According to our recent research, not much has changed on the management jargon front since the ILM conducted their survey in 2013. This revealed that management speak was one of the biggest irritations for UK workers. In some of the client organisations we’ve been working in lately, the hackneyed buzzwords are still being used by many of the managers and directors.
One of the problems with habitually using such jargon is that people just switch off. They stop listening to communication that appears trite, lazy and most importantly lacks authenticity. These are just some of the barriers that you could be putting up and perceptions you could be creating if as a manager you rely on overused management words and phrases.
Even more worrying than irritating others, managers could really be letting themselves down if they consistently use jargon. As Ricky Gervais demonstrated in the famous sitcom ‘The Office’ trite words and phrases are often used to conceal ineptitude.
Worse case scenario, and even more worrying, management speak may carry sinister undertones. So said Steven Poole, author of a book on unbearable office jargon, when he was interviewed on Radio 4’s Today programme. Management jargon could actually be “all about obscuring the violence of what the bosses are actually doing to people so that they can carry on with a clear conscience” according to Poole.
Management speak, believed to have become popular during the dotcom boom years, has become an engrained habit for countless managers and directors. Like other habits, it’s easy to become oblivious to it as the user, and it’s hard to undo or change once we realise we’ve fallen into the trap.
So which of these confusing, pointless, convoluted and irritating words and phrases seem to be top of the list? Well, have a look, and see which you may be guilty of. Habits may be hard to change but realisation is an important first step. To help you get started with switching to some alternative, more authentic words and phrases, I’ve included some of my ideas.
So have a read through, identify which you may be guilty of and make a start by deciding those you want to focus on deleting from your management speak. You’ll be less irritating and more authentic. One minor drawback though, is that you’ll probably get more irritated by colleagues who haven’t read this article and who are therefore persisting in using their habitual hackneyed turns of phrase. So please feel free to share this blog!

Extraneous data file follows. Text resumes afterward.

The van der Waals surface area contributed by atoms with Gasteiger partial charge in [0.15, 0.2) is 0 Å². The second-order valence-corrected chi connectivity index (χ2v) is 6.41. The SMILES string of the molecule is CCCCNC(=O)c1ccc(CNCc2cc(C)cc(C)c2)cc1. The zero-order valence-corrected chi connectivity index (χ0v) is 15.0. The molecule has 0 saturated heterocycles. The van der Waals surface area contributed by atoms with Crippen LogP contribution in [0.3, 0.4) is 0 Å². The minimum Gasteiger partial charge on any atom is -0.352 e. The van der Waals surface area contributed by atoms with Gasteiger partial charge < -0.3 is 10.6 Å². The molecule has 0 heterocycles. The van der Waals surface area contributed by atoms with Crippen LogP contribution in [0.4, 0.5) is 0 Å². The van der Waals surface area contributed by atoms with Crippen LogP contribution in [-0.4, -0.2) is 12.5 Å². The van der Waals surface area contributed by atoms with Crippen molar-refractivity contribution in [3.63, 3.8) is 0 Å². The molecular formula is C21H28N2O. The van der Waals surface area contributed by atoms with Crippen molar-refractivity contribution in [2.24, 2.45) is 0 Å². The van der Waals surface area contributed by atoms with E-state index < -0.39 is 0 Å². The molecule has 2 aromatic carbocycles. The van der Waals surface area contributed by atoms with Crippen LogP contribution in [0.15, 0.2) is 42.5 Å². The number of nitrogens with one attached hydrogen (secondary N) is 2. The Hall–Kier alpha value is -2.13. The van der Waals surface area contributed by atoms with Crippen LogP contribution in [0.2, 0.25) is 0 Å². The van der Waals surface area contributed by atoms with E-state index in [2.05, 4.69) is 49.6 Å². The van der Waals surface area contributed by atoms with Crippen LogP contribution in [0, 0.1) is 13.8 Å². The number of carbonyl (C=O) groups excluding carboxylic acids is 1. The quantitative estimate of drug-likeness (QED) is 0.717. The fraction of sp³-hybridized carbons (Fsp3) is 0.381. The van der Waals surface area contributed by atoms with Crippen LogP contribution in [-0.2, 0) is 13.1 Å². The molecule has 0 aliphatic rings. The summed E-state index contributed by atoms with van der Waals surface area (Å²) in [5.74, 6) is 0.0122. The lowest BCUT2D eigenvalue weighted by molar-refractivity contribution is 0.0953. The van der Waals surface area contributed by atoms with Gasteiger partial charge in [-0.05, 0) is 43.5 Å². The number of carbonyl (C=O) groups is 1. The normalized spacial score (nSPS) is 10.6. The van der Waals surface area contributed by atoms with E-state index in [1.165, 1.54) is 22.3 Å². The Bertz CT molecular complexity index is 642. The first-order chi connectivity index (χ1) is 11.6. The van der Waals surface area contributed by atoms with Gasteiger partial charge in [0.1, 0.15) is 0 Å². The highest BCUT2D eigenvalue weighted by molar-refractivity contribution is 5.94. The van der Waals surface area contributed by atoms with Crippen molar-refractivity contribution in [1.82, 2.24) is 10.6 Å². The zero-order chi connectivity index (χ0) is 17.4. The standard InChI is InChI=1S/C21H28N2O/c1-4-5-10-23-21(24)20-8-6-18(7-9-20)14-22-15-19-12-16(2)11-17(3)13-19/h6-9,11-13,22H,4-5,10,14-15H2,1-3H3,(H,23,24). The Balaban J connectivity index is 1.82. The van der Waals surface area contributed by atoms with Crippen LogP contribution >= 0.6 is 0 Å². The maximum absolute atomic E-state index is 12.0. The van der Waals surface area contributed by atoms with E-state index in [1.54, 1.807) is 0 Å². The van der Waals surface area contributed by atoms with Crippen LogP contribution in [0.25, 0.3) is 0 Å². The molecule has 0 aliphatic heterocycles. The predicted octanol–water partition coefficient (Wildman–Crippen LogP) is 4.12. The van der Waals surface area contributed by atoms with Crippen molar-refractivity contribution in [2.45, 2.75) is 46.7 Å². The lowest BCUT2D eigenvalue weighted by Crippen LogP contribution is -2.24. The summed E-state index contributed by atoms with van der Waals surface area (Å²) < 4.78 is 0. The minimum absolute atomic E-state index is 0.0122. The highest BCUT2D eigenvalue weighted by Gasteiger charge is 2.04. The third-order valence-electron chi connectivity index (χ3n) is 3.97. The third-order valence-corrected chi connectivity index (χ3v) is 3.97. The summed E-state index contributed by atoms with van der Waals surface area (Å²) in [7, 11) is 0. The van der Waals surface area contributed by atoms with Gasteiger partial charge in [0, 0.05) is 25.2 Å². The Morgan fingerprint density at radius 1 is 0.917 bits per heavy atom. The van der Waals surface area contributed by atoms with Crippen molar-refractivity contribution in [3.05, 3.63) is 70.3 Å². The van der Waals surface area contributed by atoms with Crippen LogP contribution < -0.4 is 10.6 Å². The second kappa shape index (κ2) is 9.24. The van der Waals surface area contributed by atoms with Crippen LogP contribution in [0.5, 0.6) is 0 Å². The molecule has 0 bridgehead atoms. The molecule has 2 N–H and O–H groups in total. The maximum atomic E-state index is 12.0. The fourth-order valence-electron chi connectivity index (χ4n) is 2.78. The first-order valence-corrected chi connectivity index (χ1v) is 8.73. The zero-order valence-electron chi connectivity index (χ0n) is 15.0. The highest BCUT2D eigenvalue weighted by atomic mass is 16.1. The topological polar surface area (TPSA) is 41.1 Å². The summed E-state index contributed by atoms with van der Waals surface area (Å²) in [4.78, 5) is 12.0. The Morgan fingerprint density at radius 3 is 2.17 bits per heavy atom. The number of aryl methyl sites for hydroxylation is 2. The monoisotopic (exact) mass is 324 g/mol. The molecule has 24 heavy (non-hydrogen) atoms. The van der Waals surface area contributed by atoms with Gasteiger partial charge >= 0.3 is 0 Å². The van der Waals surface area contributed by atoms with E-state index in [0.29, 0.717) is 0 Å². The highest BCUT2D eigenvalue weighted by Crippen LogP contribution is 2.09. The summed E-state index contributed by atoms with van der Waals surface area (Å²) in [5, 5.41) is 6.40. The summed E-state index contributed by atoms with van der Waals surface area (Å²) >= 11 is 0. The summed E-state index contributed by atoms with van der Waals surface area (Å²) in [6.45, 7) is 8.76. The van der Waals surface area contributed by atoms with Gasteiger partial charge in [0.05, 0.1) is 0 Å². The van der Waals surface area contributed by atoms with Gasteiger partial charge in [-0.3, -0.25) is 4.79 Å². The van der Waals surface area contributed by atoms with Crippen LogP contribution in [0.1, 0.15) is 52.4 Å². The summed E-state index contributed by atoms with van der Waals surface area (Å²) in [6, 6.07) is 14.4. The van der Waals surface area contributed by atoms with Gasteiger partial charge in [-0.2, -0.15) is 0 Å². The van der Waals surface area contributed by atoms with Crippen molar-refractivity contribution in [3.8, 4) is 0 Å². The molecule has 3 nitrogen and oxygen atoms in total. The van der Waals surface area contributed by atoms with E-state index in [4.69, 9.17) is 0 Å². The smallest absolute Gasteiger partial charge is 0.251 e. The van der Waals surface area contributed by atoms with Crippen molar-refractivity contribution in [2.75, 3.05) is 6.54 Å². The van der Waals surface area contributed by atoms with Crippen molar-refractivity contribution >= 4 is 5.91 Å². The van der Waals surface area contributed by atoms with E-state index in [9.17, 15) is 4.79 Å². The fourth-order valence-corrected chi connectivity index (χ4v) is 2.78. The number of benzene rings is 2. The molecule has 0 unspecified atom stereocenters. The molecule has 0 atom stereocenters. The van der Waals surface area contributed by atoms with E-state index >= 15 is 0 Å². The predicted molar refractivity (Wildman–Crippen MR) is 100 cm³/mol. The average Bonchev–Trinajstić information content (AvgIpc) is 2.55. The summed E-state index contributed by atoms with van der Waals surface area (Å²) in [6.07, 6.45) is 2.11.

“Blue sky thinking” Think creatively to come up with new ideas
“Thinking outside the box” As above
“Touch base” Let’s make contact/renew contact with
“Reach out” Let’s call, email, meet, get in touch with
“Above board” Open and honest/transparent
“Take offline” Let’s talk about it later
“Drill down” Look in detail at
“Going forwards” In the future
“Across the piece” It affects the entire….
“Address” We’ll talk about/look at/start solving…
“Air it out” Let’s discuss this openly
“Ask (used as a noun)” A request
“Flag up” Make aware of
“It’s on my radar” I’m aware
“Low hanging fruit” An easily achievable goal
“It’s a no-brainer” It’s a good idea
“It’s a win-win” It’s a good idea/we’ll all achieve what we want
“Take it to the next level Improve, build on
“Best practice” A good or great way to do something
“At this juncture” Now or at the moment
“I’ll ping you” I’ll email you
“Circle back” Catch up later or follow up later
Did you see some that made you cringe yet you recognise you use them at times? I’d be really interested to hear from my readers which seem to be the most used in organisations so get in touch and let me know. You can reach me personally at: firstname.lastname@example.org
If enough readers get in touch I’ll publish the top offenders – words/phrases not names of course!
Bye for now